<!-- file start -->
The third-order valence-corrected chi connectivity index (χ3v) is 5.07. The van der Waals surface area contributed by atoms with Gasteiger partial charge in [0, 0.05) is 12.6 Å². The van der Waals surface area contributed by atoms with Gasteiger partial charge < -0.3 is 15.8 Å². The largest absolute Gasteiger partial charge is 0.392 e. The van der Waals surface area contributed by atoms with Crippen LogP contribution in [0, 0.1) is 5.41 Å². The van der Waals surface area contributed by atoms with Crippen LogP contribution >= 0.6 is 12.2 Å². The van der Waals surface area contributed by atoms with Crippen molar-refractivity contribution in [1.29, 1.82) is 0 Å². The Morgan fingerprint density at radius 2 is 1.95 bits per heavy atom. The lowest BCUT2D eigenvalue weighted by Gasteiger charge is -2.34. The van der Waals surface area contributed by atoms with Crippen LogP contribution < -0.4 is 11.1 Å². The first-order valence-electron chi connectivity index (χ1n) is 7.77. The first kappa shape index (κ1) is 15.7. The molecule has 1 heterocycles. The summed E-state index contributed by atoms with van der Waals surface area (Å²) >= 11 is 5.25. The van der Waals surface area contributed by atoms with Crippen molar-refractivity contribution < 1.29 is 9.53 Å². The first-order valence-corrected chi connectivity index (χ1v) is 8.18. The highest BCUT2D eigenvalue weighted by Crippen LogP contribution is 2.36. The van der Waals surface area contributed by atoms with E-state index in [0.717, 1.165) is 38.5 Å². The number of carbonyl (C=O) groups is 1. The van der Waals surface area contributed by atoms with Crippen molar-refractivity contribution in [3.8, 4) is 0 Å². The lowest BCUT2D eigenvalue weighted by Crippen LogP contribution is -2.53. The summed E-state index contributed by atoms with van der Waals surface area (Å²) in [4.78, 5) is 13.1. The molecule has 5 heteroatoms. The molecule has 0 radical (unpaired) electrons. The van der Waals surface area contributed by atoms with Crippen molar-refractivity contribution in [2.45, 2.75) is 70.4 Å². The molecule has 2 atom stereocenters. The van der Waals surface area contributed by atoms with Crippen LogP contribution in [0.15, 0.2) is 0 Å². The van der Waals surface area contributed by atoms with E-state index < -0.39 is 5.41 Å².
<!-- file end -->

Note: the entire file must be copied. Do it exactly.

The third-order valence-corrected chi connectivity index (χ3v) is 5.07. The van der Waals surface area contributed by atoms with Gasteiger partial charge in [0, 0.05) is 12.6 Å². The van der Waals surface area contributed by atoms with Gasteiger partial charge < -0.3 is 15.8 Å². The largest absolute Gasteiger partial charge is 0.392 e. The van der Waals surface area contributed by atoms with Crippen LogP contribution in [0, 0.1) is 5.41 Å². The van der Waals surface area contributed by atoms with Crippen LogP contribution >= 0.6 is 12.2 Å². The van der Waals surface area contributed by atoms with Crippen molar-refractivity contribution in [1.29, 1.82) is 0 Å². The Morgan fingerprint density at radius 2 is 1.95 bits per heavy atom. The lowest BCUT2D eigenvalue weighted by Gasteiger charge is -2.34. The van der Waals surface area contributed by atoms with Crippen LogP contribution < -0.4 is 11.1 Å². The first-order valence-electron chi connectivity index (χ1n) is 7.77. The first kappa shape index (κ1) is 15.7. The molecule has 1 heterocycles. The summed E-state index contributed by atoms with van der Waals surface area (Å²) >= 11 is 5.25. The van der Waals surface area contributed by atoms with Crippen molar-refractivity contribution < 1.29 is 9.53 Å². The first-order valence-corrected chi connectivity index (χ1v) is 8.18. The highest BCUT2D eigenvalue weighted by Crippen LogP contribution is 2.36. The van der Waals surface area contributed by atoms with E-state index in [0.717, 1.165) is 38.5 Å². The number of carbonyl (C=O) groups is 1. The van der Waals surface area contributed by atoms with Crippen molar-refractivity contribution in [3.8, 4) is 0 Å². The lowest BCUT2D eigenvalue weighted by Crippen LogP contribution is -2.53. The summed E-state index contributed by atoms with van der Waals surface area (Å²) in [4.78, 5) is 13.1. The molecule has 5 heteroatoms. The molecule has 0 radical (unpaired) electrons. The van der Waals surface area contributed by atoms with Crippen molar-refractivity contribution in [2.45, 2.75) is 70.4 Å². The molecule has 2 atom stereocenters. The van der Waals surface area contributed by atoms with Crippen LogP contribution in [0.15, 0.2) is 0 Å². The van der Waals surface area contributed by atoms with E-state index < -0.39 is 5.41 Å².